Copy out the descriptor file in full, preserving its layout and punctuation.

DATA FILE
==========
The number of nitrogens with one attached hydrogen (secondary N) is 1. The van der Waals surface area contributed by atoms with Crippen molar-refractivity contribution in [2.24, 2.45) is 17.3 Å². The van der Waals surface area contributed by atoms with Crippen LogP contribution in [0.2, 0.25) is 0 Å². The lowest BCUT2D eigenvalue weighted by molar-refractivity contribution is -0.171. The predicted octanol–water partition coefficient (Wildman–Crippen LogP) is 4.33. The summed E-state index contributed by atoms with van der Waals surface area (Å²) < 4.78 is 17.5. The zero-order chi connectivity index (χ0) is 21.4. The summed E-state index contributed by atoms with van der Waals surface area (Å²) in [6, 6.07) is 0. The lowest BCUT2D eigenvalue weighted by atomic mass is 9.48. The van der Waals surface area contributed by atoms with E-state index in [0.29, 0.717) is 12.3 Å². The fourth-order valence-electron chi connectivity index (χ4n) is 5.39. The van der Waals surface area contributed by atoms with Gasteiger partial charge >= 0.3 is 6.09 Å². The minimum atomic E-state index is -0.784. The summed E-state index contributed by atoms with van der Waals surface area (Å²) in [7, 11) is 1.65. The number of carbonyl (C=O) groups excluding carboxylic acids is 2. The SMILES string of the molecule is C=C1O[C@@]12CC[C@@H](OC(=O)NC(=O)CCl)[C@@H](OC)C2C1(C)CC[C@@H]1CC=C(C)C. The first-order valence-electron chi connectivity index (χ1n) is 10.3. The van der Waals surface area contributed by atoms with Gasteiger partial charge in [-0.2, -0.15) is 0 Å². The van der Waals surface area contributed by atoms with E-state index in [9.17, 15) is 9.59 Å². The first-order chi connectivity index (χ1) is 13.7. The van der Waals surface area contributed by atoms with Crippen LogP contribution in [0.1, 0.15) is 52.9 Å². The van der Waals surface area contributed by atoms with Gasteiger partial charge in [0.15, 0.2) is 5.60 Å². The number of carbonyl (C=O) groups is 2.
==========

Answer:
The number of nitrogens with one attached hydrogen (secondary N) is 1. The van der Waals surface area contributed by atoms with Crippen molar-refractivity contribution in [2.24, 2.45) is 17.3 Å². The van der Waals surface area contributed by atoms with Crippen LogP contribution in [0.2, 0.25) is 0 Å². The lowest BCUT2D eigenvalue weighted by molar-refractivity contribution is -0.171. The predicted octanol–water partition coefficient (Wildman–Crippen LogP) is 4.33. The summed E-state index contributed by atoms with van der Waals surface area (Å²) < 4.78 is 17.5. The zero-order chi connectivity index (χ0) is 21.4. The summed E-state index contributed by atoms with van der Waals surface area (Å²) in [6, 6.07) is 0. The lowest BCUT2D eigenvalue weighted by atomic mass is 9.48. The van der Waals surface area contributed by atoms with E-state index in [0.29, 0.717) is 12.3 Å². The fourth-order valence-electron chi connectivity index (χ4n) is 5.39. The van der Waals surface area contributed by atoms with Gasteiger partial charge >= 0.3 is 6.09 Å². The minimum atomic E-state index is -0.784. The summed E-state index contributed by atoms with van der Waals surface area (Å²) in [7, 11) is 1.65. The number of carbonyl (C=O) groups excluding carboxylic acids is 2. The SMILES string of the molecule is C=C1O[C@@]12CC[C@@H](OC(=O)NC(=O)CCl)[C@@H](OC)C2C1(C)CC[C@@H]1CC=C(C)C. The first-order valence-electron chi connectivity index (χ1n) is 10.3. The van der Waals surface area contributed by atoms with Gasteiger partial charge in [-0.2, -0.15) is 0 Å². The van der Waals surface area contributed by atoms with E-state index in [9.17, 15) is 9.59 Å². The first-order chi connectivity index (χ1) is 13.7. The van der Waals surface area contributed by atoms with Crippen LogP contribution in [0.1, 0.15) is 52.9 Å². The van der Waals surface area contributed by atoms with Gasteiger partial charge in [0.15, 0.2) is 5.60 Å². The number of carbonyl (C=O) groups is 2.